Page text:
Feldenkrais®: The Tables Have Turned

After my interesting experience giving a medical practitioner a Functional Integration lesson, it was my turn to be on the receiving end. When I got to his office he took me into a treatment room and asked me what was wrong with my neck. “Nothing,” I replied. “Huh,” he said, “I see a lot of asymmetries in your cervical spine. You also have really bad posture with a forward head and rounded shoulders, and you slouch, which really surprises me. I would have thought that as a dancer and a Feldenkrais® practitioner you would know better.” He gave me a penetrating look while he said this. Good grief!

To say that his statements were jarring to my nervous system was the understatement of the century. A familiar but long abandoned pattern of negative self-talk began to form in my mind. I felt my throat tighten and tears threaten to well up in my eyes. After all, maybe I really didn’t know any better and perhaps I was a charlatan to even call myself a dancer, let alone a Feldenkrais® practitioner and a PT.

He asked me about any injuries I had, but I was so rattled I couldn’t think of any. Finally, I remembered one. I told him I had an insidious onset of incapacitating low back pain twenty years ago. “That’s not an injury, ” he replied. Gee, it felt like an injury during the two years I spent as a chronic pain patient. But then again, maybe I really didn’t know that, if I didn’t even realize that my neck and my posture was so mucked up. More negative self-talk started to rear it’s ugly head as tears once again loomed behind my eyes.

However, right before I had a major meltdown, Moshe Feldenkrais came to the rescue and saved the day. I suddenly realized that the  practitioner was just administering what he believed was appropriate and effective medical intervention. It was his belief system in this method, and I’m sure it does work well for thousands of people. My belief system is quite different, even though I was trained in this model as a PT, but it never did seem to work for me, either as a therapist or as a patient.

Once I had that revelation, the entire experience took on a different energy. He continued his litany of things that were wrong with me and I cheerfully agreed with him. After all, I know I’m not perfect; none of us are. But that doesn’t mean that there is anything wrong with me. It ended up being a pleasant treatment as well as another learning experience for me.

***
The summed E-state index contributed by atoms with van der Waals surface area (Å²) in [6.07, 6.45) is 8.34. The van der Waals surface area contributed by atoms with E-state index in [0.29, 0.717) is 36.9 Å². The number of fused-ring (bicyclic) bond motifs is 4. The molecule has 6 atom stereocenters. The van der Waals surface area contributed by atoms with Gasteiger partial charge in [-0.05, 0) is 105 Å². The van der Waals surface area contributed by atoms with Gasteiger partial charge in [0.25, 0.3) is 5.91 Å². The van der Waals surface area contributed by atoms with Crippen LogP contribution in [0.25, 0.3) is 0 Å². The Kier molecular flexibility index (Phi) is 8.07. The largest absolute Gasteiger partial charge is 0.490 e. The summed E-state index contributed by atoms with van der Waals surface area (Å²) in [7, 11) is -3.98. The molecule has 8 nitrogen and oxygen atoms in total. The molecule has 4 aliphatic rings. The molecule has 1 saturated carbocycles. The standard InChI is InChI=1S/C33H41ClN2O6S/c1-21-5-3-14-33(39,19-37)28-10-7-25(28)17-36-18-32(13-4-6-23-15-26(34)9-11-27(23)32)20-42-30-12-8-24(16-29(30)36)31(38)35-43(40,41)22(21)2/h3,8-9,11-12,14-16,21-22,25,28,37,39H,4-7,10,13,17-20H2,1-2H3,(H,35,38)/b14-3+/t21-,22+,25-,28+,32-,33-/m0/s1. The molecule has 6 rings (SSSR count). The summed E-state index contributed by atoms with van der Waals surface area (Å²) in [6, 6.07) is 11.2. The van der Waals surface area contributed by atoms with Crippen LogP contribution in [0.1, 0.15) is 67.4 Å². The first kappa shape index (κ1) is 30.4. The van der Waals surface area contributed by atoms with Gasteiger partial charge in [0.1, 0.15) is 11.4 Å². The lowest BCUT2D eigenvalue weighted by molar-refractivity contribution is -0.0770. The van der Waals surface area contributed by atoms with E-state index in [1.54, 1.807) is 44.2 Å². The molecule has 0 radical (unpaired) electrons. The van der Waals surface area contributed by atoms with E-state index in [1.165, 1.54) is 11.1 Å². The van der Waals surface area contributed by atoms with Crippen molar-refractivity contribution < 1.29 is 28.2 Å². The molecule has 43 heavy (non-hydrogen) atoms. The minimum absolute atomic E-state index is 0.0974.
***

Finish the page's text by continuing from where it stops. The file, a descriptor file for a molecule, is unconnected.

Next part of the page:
In Feldenkrais® we focus more on what we can do rather than what we can’t do. Just a few days ago I received a lovely text from one of my favorite clients who has become a dear friend. She thanked me for helping her see beyond her limitations, especially since everyone else over the years had focused on what was wrong with her rather than her endless possibilities.

There was no need to thank me. I am just the messenger. The real credit goes to the man and the genius behind this magic method we call Feldenkrais®, who said that what he is after is to restore to each person their human dignity. How lovely is that?

There are 2 comments on this post

  1. Christian Rabhansl
    7 hours ago

    Hi Cheryl,
    isn´t that interesting, that so many people think this linear way. That reminded me to some lines in Moshés books, in which he says that even a disabled person with the weirdest posture is actually able to do magnificent tasks with ease and elegance. So, it is not about posture, it is about acture, what somebody is able to do, when it comes to basic daily things in the first place and when it comes to performance things in the second place. On the contrary, having an absolute erect and straight posture could even be worse, when it is hold with compulsion and all this extra muscular tension, which then really produces mechanical stress.
    Well, at least we know that there is another way out of this conundrum that it “has” to be a certain way. Beyond right and wrong, there is something like optimal, which is different for each individual.
    Best
    Chris

    Reply
    1. ilovarts Author
      55 mins ago

      Hi Chris,
      You are absolutely right, and thank you so much for your observations as well as the words from the Master of Movement himself! Too often other practitioners put the emphasis on what they think their clients SHOULD do rather than allowing the person to discover for themselves what they COULD do with the structure that they have. It’s all about function, movement, and as you so eloquently stated, there is another way. I absolutely love your last statement “Beyond right and wrong, there is something like optimal, which is different for each individual.” Thank you for your comments!
      All the best to you as well, my friend!

      Reply

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